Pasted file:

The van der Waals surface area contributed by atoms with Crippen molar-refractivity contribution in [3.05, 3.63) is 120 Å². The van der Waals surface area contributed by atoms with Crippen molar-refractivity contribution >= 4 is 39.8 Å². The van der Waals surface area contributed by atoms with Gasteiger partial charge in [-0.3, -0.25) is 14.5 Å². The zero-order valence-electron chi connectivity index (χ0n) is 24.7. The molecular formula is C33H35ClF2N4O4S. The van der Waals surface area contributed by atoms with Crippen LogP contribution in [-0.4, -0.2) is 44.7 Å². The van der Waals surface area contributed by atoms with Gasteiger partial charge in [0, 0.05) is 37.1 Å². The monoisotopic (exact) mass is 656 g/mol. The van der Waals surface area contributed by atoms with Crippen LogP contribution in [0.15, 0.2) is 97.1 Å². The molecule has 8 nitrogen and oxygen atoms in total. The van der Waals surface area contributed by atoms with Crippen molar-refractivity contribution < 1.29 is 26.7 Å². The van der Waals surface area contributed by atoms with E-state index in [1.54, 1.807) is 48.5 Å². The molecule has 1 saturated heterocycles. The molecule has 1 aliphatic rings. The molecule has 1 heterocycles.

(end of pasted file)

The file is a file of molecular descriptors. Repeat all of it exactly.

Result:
The van der Waals surface area contributed by atoms with Crippen molar-refractivity contribution in [3.05, 3.63) is 120 Å². The van der Waals surface area contributed by atoms with Crippen molar-refractivity contribution >= 4 is 39.8 Å². The van der Waals surface area contributed by atoms with Gasteiger partial charge in [-0.3, -0.25) is 14.5 Å². The zero-order valence-electron chi connectivity index (χ0n) is 24.7. The molecular formula is C33H35ClF2N4O4S. The van der Waals surface area contributed by atoms with Crippen LogP contribution in [-0.4, -0.2) is 44.7 Å². The van der Waals surface area contributed by atoms with Gasteiger partial charge in [0, 0.05) is 37.1 Å². The monoisotopic (exact) mass is 656 g/mol. The van der Waals surface area contributed by atoms with Crippen LogP contribution in [0.15, 0.2) is 97.1 Å². The molecule has 8 nitrogen and oxygen atoms in total. The van der Waals surface area contributed by atoms with Crippen molar-refractivity contribution < 1.29 is 26.7 Å². The van der Waals surface area contributed by atoms with E-state index in [1.54, 1.807) is 48.5 Å². The molecule has 1 saturated heterocycles. The molecule has 1 aliphatic rings. The molecule has 1 heterocycles.